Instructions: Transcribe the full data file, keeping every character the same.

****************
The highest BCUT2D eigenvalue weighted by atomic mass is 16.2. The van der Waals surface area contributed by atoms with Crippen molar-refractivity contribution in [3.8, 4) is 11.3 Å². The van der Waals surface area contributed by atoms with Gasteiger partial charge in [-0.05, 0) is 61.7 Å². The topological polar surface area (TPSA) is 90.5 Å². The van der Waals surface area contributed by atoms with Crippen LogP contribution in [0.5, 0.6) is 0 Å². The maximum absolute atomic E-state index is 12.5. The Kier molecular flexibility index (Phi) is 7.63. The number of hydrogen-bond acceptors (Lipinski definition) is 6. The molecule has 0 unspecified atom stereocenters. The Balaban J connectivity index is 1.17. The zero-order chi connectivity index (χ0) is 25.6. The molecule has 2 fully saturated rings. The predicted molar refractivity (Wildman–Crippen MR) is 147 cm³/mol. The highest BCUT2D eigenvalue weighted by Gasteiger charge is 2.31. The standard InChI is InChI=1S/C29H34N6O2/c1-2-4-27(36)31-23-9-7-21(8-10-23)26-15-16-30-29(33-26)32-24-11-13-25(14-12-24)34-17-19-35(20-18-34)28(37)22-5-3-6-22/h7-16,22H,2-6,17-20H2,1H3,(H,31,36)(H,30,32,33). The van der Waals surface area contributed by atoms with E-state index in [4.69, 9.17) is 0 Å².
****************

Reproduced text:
The highest BCUT2D eigenvalue weighted by atomic mass is 16.2. The van der Waals surface area contributed by atoms with Crippen molar-refractivity contribution in [3.8, 4) is 11.3 Å². The van der Waals surface area contributed by atoms with Gasteiger partial charge in [-0.05, 0) is 61.7 Å². The topological polar surface area (TPSA) is 90.5 Å². The van der Waals surface area contributed by atoms with Crippen LogP contribution in [0.5, 0.6) is 0 Å². The maximum absolute atomic E-state index is 12.5. The Kier molecular flexibility index (Phi) is 7.63. The number of hydrogen-bond acceptors (Lipinski definition) is 6. The molecule has 0 unspecified atom stereocenters. The Balaban J connectivity index is 1.17. The zero-order chi connectivity index (χ0) is 25.6. The molecule has 2 fully saturated rings. The predicted molar refractivity (Wildman–Crippen MR) is 147 cm³/mol. The highest BCUT2D eigenvalue weighted by Gasteiger charge is 2.31. The standard InChI is InChI=1S/C29H34N6O2/c1-2-4-27(36)31-23-9-7-21(8-10-23)26-15-16-30-29(33-26)32-24-11-13-25(14-12-24)34-17-19-35(20-18-34)28(37)22-5-3-6-22/h7-16,22H,2-6,17-20H2,1H3,(H,31,36)(H,30,32,33). The van der Waals surface area contributed by atoms with E-state index in [4.69, 9.17) is 0 Å².